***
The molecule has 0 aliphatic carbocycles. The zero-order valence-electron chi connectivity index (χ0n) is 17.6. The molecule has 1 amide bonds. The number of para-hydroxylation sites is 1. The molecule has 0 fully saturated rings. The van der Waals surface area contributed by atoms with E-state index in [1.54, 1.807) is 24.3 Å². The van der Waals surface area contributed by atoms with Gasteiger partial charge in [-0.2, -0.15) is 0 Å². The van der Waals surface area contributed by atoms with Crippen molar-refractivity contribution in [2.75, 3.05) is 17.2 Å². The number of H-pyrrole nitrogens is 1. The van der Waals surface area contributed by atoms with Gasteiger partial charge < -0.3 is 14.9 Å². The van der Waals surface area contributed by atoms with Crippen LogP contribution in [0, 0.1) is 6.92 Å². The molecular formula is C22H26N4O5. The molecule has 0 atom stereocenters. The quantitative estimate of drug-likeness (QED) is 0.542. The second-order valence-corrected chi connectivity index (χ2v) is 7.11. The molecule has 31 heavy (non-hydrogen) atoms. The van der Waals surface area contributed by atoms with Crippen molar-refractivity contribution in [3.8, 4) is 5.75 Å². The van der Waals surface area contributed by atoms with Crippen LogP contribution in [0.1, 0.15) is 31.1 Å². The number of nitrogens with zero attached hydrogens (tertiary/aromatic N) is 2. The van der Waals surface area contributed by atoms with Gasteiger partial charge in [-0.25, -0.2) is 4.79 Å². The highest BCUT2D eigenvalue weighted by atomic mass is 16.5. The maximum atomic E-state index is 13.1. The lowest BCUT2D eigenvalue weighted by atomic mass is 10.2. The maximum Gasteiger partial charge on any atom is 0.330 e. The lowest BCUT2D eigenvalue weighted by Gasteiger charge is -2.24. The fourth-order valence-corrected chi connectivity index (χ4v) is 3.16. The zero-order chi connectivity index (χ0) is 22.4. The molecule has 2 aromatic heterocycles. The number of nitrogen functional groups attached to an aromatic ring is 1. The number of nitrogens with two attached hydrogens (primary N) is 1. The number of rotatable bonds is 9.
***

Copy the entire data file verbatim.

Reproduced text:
The molecule has 0 aliphatic carbocycles. The zero-order valence-electron chi connectivity index (χ0n) is 17.6. The molecule has 1 amide bonds. The number of para-hydroxylation sites is 1. The molecule has 0 fully saturated rings. The van der Waals surface area contributed by atoms with E-state index in [1.54, 1.807) is 24.3 Å². The van der Waals surface area contributed by atoms with Gasteiger partial charge in [-0.2, -0.15) is 0 Å². The van der Waals surface area contributed by atoms with Crippen molar-refractivity contribution in [2.75, 3.05) is 17.2 Å². The number of H-pyrrole nitrogens is 1. The van der Waals surface area contributed by atoms with Gasteiger partial charge < -0.3 is 14.9 Å². The van der Waals surface area contributed by atoms with Crippen LogP contribution in [0, 0.1) is 6.92 Å². The molecular formula is C22H26N4O5. The molecule has 0 atom stereocenters. The quantitative estimate of drug-likeness (QED) is 0.542. The second-order valence-corrected chi connectivity index (χ2v) is 7.11. The molecule has 31 heavy (non-hydrogen) atoms. The van der Waals surface area contributed by atoms with Crippen molar-refractivity contribution in [3.8, 4) is 5.75 Å². The van der Waals surface area contributed by atoms with Crippen LogP contribution in [0.1, 0.15) is 31.1 Å². The number of nitrogens with zero attached hydrogens (tertiary/aromatic N) is 2. The van der Waals surface area contributed by atoms with Gasteiger partial charge in [-0.25, -0.2) is 4.79 Å². The highest BCUT2D eigenvalue weighted by atomic mass is 16.5. The maximum atomic E-state index is 13.1. The lowest BCUT2D eigenvalue weighted by atomic mass is 10.2. The maximum Gasteiger partial charge on any atom is 0.330 e. The lowest BCUT2D eigenvalue weighted by Gasteiger charge is -2.24. The fourth-order valence-corrected chi connectivity index (χ4v) is 3.16. The zero-order chi connectivity index (χ0) is 22.4. The molecule has 2 aromatic heterocycles. The number of nitrogen functional groups attached to an aromatic ring is 1. The number of nitrogens with two attached hydrogens (primary N) is 1. The number of rotatable bonds is 9.